Hamilton Is Here, And I Don’t Like It

We have Disney+ in the house, and we also have a teenage girl in the house who hasn’t ever outgrown what I call the “Broadway Baby” phase of her development where she doesn’t just know every word to every song, she knows the back story of every ensemble dancer. So when she bounded downstairs this morning (while everyone but me is still asleep) asking, “Can we watch? Or do we have to wait until everybody is awake?” it was like Christmas just for her. So I sat down and let her fire it up, like opening a present on Christmas eve.

Yes I totally stole a “Hamlet” graphic for this, I dont have any Hamilton images.

Within five minutes I decided I didn’t like it. So, always in search of fresh Shakespeare content, I’m not throwing away my shot. I did not expect my world to be turned upside down. (Yeah, I’m probably gonna keep doing that.)

This will actually be the third way we’ve seen Hamilton. I’m not counting buying and memorizing the soundtrack. I mean seeing.

The first came very early, when it was still in its “phenomenon” phase and everybody was going crazy. Knowing that we were never going to see it on Broadway, yeah, we watched the bootleg version. People have mixed feelings about this, I understand. Personally I always want to know what the buzz is all about, and am willing to pay the tradeoff of having at least some information. When you memorize a soundtrack before you see the play your brain often does funny things as it tries to piece together what’s happening. Getting to see it, even in poor quality, gives you some scaffolding on which to hang those songs.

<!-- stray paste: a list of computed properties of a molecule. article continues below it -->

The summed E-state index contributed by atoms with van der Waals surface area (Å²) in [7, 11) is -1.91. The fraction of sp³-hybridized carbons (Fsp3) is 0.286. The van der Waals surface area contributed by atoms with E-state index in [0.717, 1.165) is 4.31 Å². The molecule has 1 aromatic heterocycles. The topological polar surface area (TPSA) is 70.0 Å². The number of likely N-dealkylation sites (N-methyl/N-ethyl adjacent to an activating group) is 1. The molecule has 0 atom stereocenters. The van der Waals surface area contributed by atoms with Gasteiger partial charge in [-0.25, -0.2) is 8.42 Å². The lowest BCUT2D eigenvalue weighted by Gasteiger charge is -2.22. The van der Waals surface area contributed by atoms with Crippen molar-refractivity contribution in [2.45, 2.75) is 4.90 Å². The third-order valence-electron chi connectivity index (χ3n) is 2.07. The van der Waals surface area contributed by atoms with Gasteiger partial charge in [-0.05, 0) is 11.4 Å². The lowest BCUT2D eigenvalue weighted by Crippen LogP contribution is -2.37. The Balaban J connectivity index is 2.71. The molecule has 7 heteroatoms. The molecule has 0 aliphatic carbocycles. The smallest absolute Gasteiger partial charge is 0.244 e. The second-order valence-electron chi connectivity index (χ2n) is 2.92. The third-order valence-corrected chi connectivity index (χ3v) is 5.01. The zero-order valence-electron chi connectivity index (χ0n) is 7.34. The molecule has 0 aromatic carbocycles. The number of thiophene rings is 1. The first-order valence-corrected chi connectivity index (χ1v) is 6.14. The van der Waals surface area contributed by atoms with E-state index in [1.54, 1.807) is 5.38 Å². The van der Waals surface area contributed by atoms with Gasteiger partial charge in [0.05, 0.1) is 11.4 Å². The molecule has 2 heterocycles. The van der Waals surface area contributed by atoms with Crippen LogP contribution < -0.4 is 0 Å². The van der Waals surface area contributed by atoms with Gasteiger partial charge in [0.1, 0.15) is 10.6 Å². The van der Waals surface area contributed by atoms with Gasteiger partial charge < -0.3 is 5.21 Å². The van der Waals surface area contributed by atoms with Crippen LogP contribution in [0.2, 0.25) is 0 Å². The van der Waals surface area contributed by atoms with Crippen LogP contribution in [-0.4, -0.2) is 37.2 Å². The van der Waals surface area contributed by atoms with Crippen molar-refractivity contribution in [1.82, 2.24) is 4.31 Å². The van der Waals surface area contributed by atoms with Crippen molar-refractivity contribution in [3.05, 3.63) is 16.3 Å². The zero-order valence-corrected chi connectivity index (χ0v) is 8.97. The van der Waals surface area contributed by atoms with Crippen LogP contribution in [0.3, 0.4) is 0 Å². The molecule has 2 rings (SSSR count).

Well, then it came to Boston, so we had to go.

THAT, my friends, is an experience. Shakespeare has generally taught me a habit – I like to know the story before I go in to live theatre. Too much dialogue and plot can be easily missed in an environment where you can’t pause and rewind, or even leave over to ask the person next to you what just happened, because then you’ll miss something else. So I sat down to Hamilton knowing all the rooms in which stuff happens.

The lights go down, the actors come out, the music starts….and it was fucking amazing, pardon my non-PG13 language. I heard I’m allowed one F-bomb. The opening number of this show is a “Holy shit, we’re here, this is happening, this is beautiful” experience. The way the sound echoes around you. The way something is happening on every part of the stage. It is an absolute spectacle. (Not enough people talk about the choreography in this show. I think it’s one of the best parts, to be honest.) It is overwhelming. You could watch again and again, paying attention to a different background dancer every time.